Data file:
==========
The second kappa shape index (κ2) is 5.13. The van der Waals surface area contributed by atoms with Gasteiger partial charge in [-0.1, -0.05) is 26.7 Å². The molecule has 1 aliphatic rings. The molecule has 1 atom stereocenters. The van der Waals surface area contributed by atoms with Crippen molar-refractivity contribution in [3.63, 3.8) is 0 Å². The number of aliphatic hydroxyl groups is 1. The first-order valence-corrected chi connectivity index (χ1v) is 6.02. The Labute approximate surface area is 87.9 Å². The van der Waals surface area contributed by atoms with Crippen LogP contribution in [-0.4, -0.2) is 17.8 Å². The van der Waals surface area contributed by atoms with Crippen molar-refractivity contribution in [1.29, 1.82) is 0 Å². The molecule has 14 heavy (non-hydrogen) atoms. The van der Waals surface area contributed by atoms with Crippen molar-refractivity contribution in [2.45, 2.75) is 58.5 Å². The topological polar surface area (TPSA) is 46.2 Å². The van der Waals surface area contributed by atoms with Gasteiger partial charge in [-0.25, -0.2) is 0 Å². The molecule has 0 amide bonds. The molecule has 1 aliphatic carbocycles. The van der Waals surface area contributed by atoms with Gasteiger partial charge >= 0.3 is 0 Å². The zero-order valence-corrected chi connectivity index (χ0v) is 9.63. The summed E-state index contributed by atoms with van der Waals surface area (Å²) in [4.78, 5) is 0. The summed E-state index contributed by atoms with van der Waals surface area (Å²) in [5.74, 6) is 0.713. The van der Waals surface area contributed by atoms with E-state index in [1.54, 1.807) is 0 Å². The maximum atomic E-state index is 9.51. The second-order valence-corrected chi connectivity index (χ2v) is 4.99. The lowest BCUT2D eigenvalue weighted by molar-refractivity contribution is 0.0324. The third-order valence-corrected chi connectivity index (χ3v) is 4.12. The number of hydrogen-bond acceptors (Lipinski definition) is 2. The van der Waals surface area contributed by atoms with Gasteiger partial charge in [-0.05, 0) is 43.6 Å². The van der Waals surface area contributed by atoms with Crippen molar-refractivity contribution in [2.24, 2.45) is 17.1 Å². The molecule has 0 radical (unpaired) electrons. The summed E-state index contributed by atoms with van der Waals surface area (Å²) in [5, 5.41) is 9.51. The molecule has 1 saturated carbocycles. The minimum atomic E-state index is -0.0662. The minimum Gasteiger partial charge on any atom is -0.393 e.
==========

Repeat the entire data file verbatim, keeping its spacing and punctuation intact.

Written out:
The second kappa shape index (κ2) is 5.13. The van der Waals surface area contributed by atoms with Gasteiger partial charge in [-0.1, -0.05) is 26.7 Å². The molecule has 1 aliphatic rings. The molecule has 1 atom stereocenters. The van der Waals surface area contributed by atoms with Crippen molar-refractivity contribution in [3.63, 3.8) is 0 Å². The number of aliphatic hydroxyl groups is 1. The first-order valence-corrected chi connectivity index (χ1v) is 6.02. The Labute approximate surface area is 87.9 Å². The van der Waals surface area contributed by atoms with Crippen LogP contribution in [-0.4, -0.2) is 17.8 Å². The van der Waals surface area contributed by atoms with Crippen molar-refractivity contribution in [1.29, 1.82) is 0 Å². The molecule has 14 heavy (non-hydrogen) atoms. The van der Waals surface area contributed by atoms with Crippen molar-refractivity contribution in [2.45, 2.75) is 58.5 Å². The topological polar surface area (TPSA) is 46.2 Å². The van der Waals surface area contributed by atoms with Gasteiger partial charge in [-0.25, -0.2) is 0 Å². The molecule has 0 amide bonds. The molecule has 1 aliphatic carbocycles. The van der Waals surface area contributed by atoms with Gasteiger partial charge >= 0.3 is 0 Å². The zero-order valence-corrected chi connectivity index (χ0v) is 9.63. The summed E-state index contributed by atoms with van der Waals surface area (Å²) in [4.78, 5) is 0. The summed E-state index contributed by atoms with van der Waals surface area (Å²) in [5.74, 6) is 0.713. The van der Waals surface area contributed by atoms with E-state index in [1.54, 1.807) is 0 Å². The maximum atomic E-state index is 9.51. The second-order valence-corrected chi connectivity index (χ2v) is 4.99. The lowest BCUT2D eigenvalue weighted by molar-refractivity contribution is 0.0324. The third-order valence-corrected chi connectivity index (χ3v) is 4.12. The number of hydrogen-bond acceptors (Lipinski definition) is 2. The van der Waals surface area contributed by atoms with Gasteiger partial charge in [-0.05, 0) is 43.6 Å². The van der Waals surface area contributed by atoms with Crippen molar-refractivity contribution in [2.24, 2.45) is 17.1 Å². The molecule has 0 radical (unpaired) electrons. The summed E-state index contributed by atoms with van der Waals surface area (Å²) in [5, 5.41) is 9.51. The molecule has 1 saturated carbocycles. The minimum atomic E-state index is -0.0662. The minimum Gasteiger partial charge on any atom is -0.393 e.